Convenor: Haroon Bhorat
Aims and Tasks
The initial work programme of Focus Area 3 will be anchored around key participants in the national research community working on inclusive growth, followed by a process to identify possible other interested qualified researchers.
A first task for the group will be to develop a conceptual framework for defining and analysing inclusive growth as both an outcome and a process whereby increasing numbers of people participate in the growth process (in survivalist, informal and formal segments) and share equitably in the benefits of such growth.
Participating researchers will review existing research to identify and address gaps in our knowledge of the determinants (‘drivers’) of both the participative nature and distributional impact of economic growth and development, including household living conditions, education, health, social and economic participation and employment, livelihoods, ownership of private assets, work and social cohesion – leading to an identification of research priorities.
In addition, they will identify and assess issues relating to how social and economic policies impact on the degree of inclusivity of growth and development, including the effectiveness and outcomes of public spending programmes, social services, infrastructure investment and associated policy issues and fiscal considerations.
- Determining whether the distributional outcomes of growth are pro-poor, using growth incidence curves (GICs), also across sub-groups and labour market categories.
- The role of access to ‘social’ assets and (subsidised) services in attaining inclusive economic growth – i.e. changes in non-income welfare relating to household access to services and assets such as water, energy, telecommunications, transport, refuse removal, housing and sanitary services.
- The role of private asset ownership in inclusive growth – both growth outcomes in terms of the trend in private asset ownership, e.g. homes and financial assets (including employee share-ownership), as well as the growth process re the role of ownership in enabling economic participation (including the potential role of financial institutions in supporting such changes).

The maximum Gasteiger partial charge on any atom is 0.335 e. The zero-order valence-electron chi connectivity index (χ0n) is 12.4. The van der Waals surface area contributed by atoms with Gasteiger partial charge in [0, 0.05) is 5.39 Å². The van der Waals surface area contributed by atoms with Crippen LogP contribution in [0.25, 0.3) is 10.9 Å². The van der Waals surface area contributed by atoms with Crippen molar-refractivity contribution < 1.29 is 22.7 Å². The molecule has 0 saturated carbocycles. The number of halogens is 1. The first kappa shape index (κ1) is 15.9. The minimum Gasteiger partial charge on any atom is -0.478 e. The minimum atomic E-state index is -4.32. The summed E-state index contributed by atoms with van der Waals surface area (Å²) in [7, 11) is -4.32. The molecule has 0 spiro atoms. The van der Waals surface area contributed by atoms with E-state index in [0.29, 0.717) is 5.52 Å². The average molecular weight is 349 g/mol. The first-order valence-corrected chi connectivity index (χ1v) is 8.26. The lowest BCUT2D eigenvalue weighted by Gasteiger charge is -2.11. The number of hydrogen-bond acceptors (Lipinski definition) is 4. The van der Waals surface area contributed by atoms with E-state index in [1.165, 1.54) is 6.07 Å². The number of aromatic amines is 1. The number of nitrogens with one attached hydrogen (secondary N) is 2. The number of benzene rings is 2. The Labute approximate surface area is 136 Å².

- Analysing how economic flows across age groups have changed in response to, inter alia, changes in social policy, economic circumstances and changing social norms, and what this says about the nature of economic growth in terms of employment, incomes, the expansion of social security, etc.
- The role of unemployment and employment in determining the degree of inclusivity of economic growth (in particular the process of output and income generation).
- The importance of linkages and transitions between survivalist, informal and formal segments for improving both participation and growth outcomes.
- Employment services, job search and public placement services.
- Wage and employment subsidies as elements in an economic inclusion and participation strategy.
- The role of small enterprise development and entrepreneurship in broadening economic participation.
- The role of product and factor market regulation as constraints and/or enablers of truly inclusive growth.
- Rural-urban migration, urbanisation and access to economic opportunities.
- Transport services (and subsidies), mobility and access to work opportunities.
- Links between education, training, labour market opportunities and economic participation.
- The impact of social conditions, crime and violence on participation and outcomes.
- Agriculture, land reform and rural development as elements of an inclusive growth strategy.
- Housing development, maintenance and upgrading, housing finance and housing market opportunities (including townships and rural villages or towns).
- Public procurement and the informal economy.
- Infrastructure investment, employment and the distribution of growth opportunities.
- Regional development, trade and inclusive growth.
- The impact of macroeconomic policy levers such as taxation, deficits, interest rates and exchange rates on inclusive growth processes and outcomes.
This research will be complemented by projects to generate better datasets (including accessing administrative data). One specific task that has been identified is the development of comprehensive income and expenditure data series. Similarly, the goal is to develop the application of ‘new’ methodologies, such as growth incidence curves and national transfer accounts, to measure the degree of inclusivity of growth. Such accounts allow cross-age-group analysis of economic flows to improve understanding of the distributional impact of economic growth. These and other data resources will be made available to the community of researchers.